Defendant's surveyor, Richard Moralle, testified that he had been given instructions to prepare an independent boundary and topographic survey. He used the Bell survey as a reference document. Mr. Moralle did not personally visit the property but, like Mr. Bell, relied on a field crew. He testified that the Bell survey did not seem to have any standard as to where the lines were drawn to delineate the areas associated with the residence. He testified that he had had two discussions with the assessor, and that he had suggested to the assessor that minimum setbacks under the zoning ordinance be used to define the accessory areas, such as the guesthouse. By using these setbacks, Mr. Moralle included a greater area as associated with the residence or farmhouse, and an area less than five acres remained after subtracting the farmhouse area from the total area. It does appear under the relevant ordinances that a fifteen-foot setback is required for accessory buildings. Moreover, according to defendant, if the entire subject property is, in effect, a paddock for the horses, the zoning ordinance requires a fifteen-foot setback around the entire perimeter, because "paddock" is an accessory use. The defendant asserts that the fifteen-foot border around the property must be excluded from the area claimed to be devoted to agricultural use, thereby making available significantly less than the five acres required by the statute.

This court has previously determined that property actually used for agricultural purposes cannot be excluded in calculating whether the five acre minimum area qualifying for farmland assessment has been met merely because the agricultural use might violate the zoning ordinance. In White v. Borough of Bernardsville, 9 N.J.Tax 110 (1986), aff'd, 9 N.J.Tax 122 (App.Div.1987), the court held:

[I]f plaintiffs' use is permitted and in accord with applicable requisites, farmland assessment must follow. This does not interfere in any way with defendant's authority to set minimum zoning requirements as to various building setbacks. If violation of a setback requirement is claimed, the taxing district is free to seek compliance with its zoning ordinance in the appropriate forum. Assessment at farmland value does not interfere or conflict with this process.... Not every zoning violation, however minor, can be used to deny otherwise appropriate constitutional farmland assessment.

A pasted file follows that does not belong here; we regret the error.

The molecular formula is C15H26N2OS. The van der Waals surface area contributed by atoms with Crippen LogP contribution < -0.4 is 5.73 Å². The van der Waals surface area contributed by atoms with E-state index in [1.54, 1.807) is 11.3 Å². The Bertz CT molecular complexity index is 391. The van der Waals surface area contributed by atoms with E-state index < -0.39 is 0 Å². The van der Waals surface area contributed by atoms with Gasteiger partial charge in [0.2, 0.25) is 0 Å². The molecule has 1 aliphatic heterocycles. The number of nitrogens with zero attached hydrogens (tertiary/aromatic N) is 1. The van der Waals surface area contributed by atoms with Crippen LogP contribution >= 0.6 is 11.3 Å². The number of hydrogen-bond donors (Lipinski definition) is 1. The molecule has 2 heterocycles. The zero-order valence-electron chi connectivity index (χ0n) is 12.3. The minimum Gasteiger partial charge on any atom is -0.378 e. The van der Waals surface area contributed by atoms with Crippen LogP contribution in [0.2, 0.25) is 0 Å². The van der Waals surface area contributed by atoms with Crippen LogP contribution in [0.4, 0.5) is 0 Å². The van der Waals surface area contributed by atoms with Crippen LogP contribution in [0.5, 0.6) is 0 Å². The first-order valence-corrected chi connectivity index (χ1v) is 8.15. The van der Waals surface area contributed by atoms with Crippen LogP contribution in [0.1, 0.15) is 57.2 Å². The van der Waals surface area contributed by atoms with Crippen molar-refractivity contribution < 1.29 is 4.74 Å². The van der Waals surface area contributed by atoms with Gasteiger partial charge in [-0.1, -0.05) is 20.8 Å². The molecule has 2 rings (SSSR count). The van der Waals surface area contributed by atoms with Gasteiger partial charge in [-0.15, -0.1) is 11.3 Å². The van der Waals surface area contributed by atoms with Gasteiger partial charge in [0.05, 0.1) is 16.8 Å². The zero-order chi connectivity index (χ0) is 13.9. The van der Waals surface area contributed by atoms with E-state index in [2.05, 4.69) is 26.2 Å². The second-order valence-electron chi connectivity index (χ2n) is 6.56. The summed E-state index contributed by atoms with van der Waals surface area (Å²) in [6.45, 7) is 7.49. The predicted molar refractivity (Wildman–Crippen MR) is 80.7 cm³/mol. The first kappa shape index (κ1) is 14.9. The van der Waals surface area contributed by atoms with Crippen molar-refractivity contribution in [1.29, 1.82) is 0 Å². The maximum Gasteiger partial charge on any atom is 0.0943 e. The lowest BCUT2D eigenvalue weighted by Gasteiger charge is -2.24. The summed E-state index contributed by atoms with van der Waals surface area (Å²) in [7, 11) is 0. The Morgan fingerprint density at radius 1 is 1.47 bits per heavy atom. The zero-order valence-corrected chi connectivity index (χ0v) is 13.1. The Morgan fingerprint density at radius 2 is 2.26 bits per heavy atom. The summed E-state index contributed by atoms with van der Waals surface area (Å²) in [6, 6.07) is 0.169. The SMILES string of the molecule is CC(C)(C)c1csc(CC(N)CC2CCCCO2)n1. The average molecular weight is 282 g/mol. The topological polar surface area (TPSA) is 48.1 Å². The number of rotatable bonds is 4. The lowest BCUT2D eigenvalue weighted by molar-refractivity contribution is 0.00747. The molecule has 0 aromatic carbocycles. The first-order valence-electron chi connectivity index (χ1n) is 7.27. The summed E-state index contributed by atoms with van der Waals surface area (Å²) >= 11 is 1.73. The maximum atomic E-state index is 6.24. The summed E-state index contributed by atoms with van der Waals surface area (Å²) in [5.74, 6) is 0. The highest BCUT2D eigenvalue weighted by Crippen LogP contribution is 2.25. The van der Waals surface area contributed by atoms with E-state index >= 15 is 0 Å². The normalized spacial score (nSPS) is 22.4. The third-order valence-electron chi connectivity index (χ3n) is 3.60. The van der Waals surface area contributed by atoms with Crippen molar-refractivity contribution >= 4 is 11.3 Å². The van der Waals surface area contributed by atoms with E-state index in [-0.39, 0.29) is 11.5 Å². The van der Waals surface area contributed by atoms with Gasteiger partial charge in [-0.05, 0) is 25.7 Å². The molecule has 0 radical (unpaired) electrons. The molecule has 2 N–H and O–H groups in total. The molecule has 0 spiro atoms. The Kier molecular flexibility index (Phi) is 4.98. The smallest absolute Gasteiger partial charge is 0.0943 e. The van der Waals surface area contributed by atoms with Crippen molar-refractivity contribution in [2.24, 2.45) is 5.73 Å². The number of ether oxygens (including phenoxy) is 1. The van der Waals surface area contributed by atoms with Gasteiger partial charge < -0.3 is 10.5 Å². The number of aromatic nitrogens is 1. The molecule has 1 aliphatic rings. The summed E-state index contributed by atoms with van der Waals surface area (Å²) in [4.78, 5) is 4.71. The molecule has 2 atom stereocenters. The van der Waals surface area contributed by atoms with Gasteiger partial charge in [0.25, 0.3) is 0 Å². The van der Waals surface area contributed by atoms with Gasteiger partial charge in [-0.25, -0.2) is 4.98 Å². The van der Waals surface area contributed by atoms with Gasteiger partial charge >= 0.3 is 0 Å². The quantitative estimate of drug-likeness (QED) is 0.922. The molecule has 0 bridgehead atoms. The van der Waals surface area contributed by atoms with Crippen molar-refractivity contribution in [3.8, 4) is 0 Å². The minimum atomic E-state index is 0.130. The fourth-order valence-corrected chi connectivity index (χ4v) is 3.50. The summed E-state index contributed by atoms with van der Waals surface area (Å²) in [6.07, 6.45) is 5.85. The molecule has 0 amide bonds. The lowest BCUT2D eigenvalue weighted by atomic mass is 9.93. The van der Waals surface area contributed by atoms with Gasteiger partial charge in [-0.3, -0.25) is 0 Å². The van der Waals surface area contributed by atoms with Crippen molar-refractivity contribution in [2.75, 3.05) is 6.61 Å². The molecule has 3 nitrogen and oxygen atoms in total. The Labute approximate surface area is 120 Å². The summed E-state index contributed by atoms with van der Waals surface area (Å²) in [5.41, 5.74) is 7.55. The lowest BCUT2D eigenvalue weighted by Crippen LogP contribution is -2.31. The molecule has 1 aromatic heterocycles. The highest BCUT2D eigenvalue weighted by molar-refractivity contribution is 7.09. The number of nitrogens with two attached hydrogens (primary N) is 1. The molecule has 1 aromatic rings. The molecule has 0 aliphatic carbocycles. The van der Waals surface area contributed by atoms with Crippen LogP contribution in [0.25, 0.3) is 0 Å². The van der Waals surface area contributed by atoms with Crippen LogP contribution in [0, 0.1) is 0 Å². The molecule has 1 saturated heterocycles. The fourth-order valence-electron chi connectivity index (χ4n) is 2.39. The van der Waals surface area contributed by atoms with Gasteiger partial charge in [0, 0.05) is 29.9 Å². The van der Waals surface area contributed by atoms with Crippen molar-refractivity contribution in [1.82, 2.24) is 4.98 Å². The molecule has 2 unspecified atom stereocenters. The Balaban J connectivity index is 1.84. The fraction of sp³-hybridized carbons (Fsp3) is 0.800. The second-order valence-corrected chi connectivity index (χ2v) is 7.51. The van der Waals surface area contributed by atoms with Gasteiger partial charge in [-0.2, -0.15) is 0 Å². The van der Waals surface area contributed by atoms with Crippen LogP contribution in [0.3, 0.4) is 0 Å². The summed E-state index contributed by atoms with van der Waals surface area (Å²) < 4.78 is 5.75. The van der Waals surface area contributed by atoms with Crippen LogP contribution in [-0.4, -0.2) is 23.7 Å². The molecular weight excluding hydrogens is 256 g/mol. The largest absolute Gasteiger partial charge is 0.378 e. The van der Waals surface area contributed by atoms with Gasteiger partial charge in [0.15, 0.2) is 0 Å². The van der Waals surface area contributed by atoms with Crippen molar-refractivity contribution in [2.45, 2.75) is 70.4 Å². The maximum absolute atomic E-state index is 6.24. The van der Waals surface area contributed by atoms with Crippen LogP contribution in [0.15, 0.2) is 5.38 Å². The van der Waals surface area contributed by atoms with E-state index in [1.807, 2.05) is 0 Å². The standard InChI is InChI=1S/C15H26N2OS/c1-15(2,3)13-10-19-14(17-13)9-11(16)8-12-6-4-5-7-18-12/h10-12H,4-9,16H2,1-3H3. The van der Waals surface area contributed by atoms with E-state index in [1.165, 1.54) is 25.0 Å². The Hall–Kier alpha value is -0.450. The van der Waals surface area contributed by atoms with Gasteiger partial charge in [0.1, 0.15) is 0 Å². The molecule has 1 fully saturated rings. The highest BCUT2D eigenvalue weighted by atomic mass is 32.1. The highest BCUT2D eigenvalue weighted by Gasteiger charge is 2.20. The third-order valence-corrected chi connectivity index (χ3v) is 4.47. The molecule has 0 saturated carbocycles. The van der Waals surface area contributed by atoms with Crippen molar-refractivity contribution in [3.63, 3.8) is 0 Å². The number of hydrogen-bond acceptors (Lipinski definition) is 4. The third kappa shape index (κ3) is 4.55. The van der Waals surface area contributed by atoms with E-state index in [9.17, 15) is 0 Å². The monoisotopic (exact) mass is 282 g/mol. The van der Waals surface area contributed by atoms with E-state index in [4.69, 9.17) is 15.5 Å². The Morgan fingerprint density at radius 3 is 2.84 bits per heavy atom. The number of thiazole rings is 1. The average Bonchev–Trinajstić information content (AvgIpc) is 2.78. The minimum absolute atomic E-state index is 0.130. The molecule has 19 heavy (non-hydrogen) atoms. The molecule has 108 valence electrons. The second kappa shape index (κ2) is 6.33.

[Id. at 117].

See also, Byram Tp. v. Western World, Inc., 111 N.J. 222, 237, 544 A.2d 37, 44 (1988) ("[T]he Farmland Assessment Act requires that farmland assessment be granted to property actively devoted to agricultural or horticultural activity as statutorily defined in the absence of any proper adjudication that the use of such property is itself unlawful."). The same reasoning is equally applicable here. The defendant does not dispute that its zoning ordinance permits the subject to be used for raising horses. If five acres of the subject property is in fact actively devoted to agricultural use, it is entitled to farmland assessment.

Although Mr. Bell's survey is a more accurate representation of what areas may legally be included in calculating whether the five acre minimum for farmland assessment has been met, I find neither survey map to be a reliable representation of the portion of the subject property actually used in connection with the residence, as set forth in N.J.S.A. 54:4-23.11, N.J.A.C. 18:15-3.2(b) and N.J.A.C. 18:15-4.4. Neither surveyor had personally viewed the property for the purpose of delineating the areas of the property associated with the residence, and neither had any personal knowledge as to how the property was used.